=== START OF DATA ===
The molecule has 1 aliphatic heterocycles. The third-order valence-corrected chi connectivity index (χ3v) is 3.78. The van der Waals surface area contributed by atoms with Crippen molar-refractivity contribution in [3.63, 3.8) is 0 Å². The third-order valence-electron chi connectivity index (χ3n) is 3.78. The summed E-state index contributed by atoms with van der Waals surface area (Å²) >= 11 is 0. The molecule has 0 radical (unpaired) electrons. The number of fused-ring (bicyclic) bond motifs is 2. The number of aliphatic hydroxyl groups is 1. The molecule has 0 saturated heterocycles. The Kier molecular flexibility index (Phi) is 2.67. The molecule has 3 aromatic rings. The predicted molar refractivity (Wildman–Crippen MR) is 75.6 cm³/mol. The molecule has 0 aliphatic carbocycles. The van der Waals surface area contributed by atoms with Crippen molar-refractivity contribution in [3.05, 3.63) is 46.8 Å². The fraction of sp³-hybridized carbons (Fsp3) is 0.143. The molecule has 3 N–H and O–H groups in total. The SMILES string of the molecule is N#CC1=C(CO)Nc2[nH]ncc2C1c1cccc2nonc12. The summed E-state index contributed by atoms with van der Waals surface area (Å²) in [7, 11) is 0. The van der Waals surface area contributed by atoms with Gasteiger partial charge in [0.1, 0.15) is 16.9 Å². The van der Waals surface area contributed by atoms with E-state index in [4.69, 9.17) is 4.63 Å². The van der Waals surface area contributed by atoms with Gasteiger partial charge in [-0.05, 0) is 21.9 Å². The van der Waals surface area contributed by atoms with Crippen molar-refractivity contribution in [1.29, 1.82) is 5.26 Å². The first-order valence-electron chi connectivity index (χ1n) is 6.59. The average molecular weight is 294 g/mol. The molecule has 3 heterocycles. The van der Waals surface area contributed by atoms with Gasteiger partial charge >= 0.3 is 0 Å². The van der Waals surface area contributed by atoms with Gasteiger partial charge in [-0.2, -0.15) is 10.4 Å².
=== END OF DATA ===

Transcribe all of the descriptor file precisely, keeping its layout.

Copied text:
The molecule has 1 aliphatic heterocycles. The third-order valence-corrected chi connectivity index (χ3v) is 3.78. The van der Waals surface area contributed by atoms with Crippen molar-refractivity contribution in [3.63, 3.8) is 0 Å². The third-order valence-electron chi connectivity index (χ3n) is 3.78. The summed E-state index contributed by atoms with van der Waals surface area (Å²) >= 11 is 0. The molecule has 0 radical (unpaired) electrons. The number of fused-ring (bicyclic) bond motifs is 2. The number of aliphatic hydroxyl groups is 1. The molecule has 0 saturated heterocycles. The Kier molecular flexibility index (Phi) is 2.67. The molecule has 3 aromatic rings. The predicted molar refractivity (Wildman–Crippen MR) is 75.6 cm³/mol. The molecule has 0 aliphatic carbocycles. The van der Waals surface area contributed by atoms with Crippen molar-refractivity contribution in [3.05, 3.63) is 46.8 Å². The fraction of sp³-hybridized carbons (Fsp3) is 0.143. The molecule has 3 N–H and O–H groups in total. The SMILES string of the molecule is N#CC1=C(CO)Nc2[nH]ncc2C1c1cccc2nonc12. The summed E-state index contributed by atoms with van der Waals surface area (Å²) in [7, 11) is 0. The van der Waals surface area contributed by atoms with Gasteiger partial charge in [0.1, 0.15) is 16.9 Å². The van der Waals surface area contributed by atoms with E-state index in [4.69, 9.17) is 4.63 Å². The van der Waals surface area contributed by atoms with Gasteiger partial charge in [-0.05, 0) is 21.9 Å². The van der Waals surface area contributed by atoms with Crippen molar-refractivity contribution in [1.29, 1.82) is 5.26 Å². The first-order valence-electron chi connectivity index (χ1n) is 6.59. The average molecular weight is 294 g/mol. The molecule has 3 heterocycles. The van der Waals surface area contributed by atoms with Gasteiger partial charge >= 0.3 is 0 Å². The van der Waals surface area contributed by atoms with Gasteiger partial charge in [-0.2, -0.15) is 10.4 Å².